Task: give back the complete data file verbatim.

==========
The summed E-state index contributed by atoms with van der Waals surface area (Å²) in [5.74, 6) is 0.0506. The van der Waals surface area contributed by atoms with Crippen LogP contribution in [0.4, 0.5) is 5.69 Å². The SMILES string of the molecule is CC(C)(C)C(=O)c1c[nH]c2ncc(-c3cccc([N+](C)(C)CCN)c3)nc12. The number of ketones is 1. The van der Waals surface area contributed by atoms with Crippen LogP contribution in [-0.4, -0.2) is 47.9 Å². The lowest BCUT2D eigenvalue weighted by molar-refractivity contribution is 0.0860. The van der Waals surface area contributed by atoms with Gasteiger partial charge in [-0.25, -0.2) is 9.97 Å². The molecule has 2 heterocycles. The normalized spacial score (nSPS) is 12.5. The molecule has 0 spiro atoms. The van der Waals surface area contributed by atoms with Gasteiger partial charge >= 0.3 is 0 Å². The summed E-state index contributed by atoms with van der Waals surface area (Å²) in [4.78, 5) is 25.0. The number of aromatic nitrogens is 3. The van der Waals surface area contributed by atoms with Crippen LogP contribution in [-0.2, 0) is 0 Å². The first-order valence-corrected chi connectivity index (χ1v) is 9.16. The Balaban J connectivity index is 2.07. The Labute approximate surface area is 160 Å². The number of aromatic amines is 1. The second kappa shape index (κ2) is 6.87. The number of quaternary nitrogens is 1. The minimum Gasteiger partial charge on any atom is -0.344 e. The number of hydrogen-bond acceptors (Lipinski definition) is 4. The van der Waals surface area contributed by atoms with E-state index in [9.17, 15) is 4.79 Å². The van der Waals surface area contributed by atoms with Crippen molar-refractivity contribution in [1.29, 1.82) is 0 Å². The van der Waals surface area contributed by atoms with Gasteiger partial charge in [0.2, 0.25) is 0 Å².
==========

The summed E-state index contributed by atoms with van der Waals surface area (Å²) in [5.74, 6) is 0.0506. The van der Waals surface area contributed by atoms with Crippen LogP contribution in [0.4, 0.5) is 5.69 Å². The SMILES string of the molecule is CC(C)(C)C(=O)c1c[nH]c2ncc(-c3cccc([N+](C)(C)CCN)c3)nc12. The number of ketones is 1. The van der Waals surface area contributed by atoms with Crippen LogP contribution in [-0.4, -0.2) is 47.9 Å². The lowest BCUT2D eigenvalue weighted by molar-refractivity contribution is 0.0860. The van der Waals surface area contributed by atoms with Gasteiger partial charge in [-0.25, -0.2) is 9.97 Å². The molecule has 2 heterocycles. The normalized spacial score (nSPS) is 12.5. The molecule has 0 spiro atoms. The van der Waals surface area contributed by atoms with Gasteiger partial charge >= 0.3 is 0 Å². The summed E-state index contributed by atoms with van der Waals surface area (Å²) in [4.78, 5) is 25.0. The number of aromatic nitrogens is 3. The van der Waals surface area contributed by atoms with Crippen LogP contribution in [-0.2, 0) is 0 Å². The first-order valence-corrected chi connectivity index (χ1v) is 9.16. The Balaban J connectivity index is 2.07. The Labute approximate surface area is 160 Å². The number of aromatic amines is 1. The second kappa shape index (κ2) is 6.87. The number of quaternary nitrogens is 1. The minimum Gasteiger partial charge on any atom is -0.344 e. The number of hydrogen-bond acceptors (Lipinski definition) is 4. The van der Waals surface area contributed by atoms with E-state index in [9.17, 15) is 4.79 Å². The van der Waals surface area contributed by atoms with Crippen molar-refractivity contribution in [1.29, 1.82) is 0 Å². The van der Waals surface area contributed by atoms with Gasteiger partial charge in [0.2, 0.25) is 0 Å².